Allison Post:                  Because we do first look at the cortisol, we look at the look stress levels. I cannot underline enough that our world, Jenny, is hyper-vigilant land we’re either so feeling that there’s a lion on our tail at all times. We’re up too many hours. We’re on devices for too long. We’re holding all of these trays all at once. Children, husbands. We have jobs, where we might not be treated with respect. We have situations where we’re bullied. We’re not sleeping well.

Allison Post:                  And so that alone, even without a diet problem, will increase the permeability of your gut. Stress, stress, stress, number one thing that I want you to understand is going to cause ill health. So, let’s look at your stress levels, Jenny, and let’s have some education. Not what the doctors are telling you, although you will be under their care, and I would never take you away from that, but can you do some reading and research in the health coaching field, in the functional medicine field, about why they think arthritis is a problem and what you can do to help yourself with your gut and with the health of your whole body.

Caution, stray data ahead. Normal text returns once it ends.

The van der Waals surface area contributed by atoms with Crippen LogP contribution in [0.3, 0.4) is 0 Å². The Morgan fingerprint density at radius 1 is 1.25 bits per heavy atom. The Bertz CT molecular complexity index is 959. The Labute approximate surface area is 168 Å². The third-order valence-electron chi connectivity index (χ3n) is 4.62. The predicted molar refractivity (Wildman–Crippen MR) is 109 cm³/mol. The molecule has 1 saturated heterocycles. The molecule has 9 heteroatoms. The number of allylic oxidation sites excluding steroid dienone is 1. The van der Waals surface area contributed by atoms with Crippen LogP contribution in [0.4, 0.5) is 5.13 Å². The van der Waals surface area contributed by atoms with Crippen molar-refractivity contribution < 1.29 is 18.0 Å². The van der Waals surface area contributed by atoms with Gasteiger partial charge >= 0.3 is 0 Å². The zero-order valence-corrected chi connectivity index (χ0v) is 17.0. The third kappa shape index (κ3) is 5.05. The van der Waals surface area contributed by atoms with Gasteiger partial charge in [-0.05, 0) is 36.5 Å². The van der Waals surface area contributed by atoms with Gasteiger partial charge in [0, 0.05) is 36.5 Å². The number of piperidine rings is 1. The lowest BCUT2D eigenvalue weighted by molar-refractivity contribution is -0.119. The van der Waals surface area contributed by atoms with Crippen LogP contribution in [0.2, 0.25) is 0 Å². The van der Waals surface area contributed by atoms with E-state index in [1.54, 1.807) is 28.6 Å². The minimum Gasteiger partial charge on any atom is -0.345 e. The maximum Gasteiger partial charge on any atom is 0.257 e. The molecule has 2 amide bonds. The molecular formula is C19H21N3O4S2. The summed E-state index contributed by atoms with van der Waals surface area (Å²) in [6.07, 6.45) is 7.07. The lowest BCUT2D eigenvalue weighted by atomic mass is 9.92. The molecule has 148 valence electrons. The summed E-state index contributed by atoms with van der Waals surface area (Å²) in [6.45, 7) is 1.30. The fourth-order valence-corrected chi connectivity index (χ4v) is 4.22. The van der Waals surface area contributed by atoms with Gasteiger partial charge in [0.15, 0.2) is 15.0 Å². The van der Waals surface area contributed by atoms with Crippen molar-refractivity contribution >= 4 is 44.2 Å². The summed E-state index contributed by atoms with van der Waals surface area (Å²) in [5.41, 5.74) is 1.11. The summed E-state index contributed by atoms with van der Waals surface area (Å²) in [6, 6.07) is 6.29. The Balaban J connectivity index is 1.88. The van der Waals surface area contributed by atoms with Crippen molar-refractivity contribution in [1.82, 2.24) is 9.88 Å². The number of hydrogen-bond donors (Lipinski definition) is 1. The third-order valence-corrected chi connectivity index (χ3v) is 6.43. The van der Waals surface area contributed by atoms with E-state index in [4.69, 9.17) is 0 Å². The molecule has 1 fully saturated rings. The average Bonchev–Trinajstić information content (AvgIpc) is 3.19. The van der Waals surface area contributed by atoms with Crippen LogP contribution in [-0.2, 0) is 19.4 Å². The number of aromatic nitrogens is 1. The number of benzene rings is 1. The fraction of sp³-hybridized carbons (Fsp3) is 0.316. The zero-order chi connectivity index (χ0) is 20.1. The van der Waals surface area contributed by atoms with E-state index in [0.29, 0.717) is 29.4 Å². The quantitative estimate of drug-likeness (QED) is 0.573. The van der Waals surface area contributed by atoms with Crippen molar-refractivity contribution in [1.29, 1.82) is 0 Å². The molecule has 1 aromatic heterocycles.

Chantel Ray:                 So good. It’s so good. It’s so true and the thing is, we all are in such … like you said, it’s just like, sometimes you just don’t even know how to get yourself out of it, because you’re like, “Oh my gosh,” you might have a stressful job.

Chantel Ray:                 And you’re like, well, my job is so stressful and you’re like, but I have to eat, I have to get paid. You know? And it’s just like, a vicious cycle, for sure.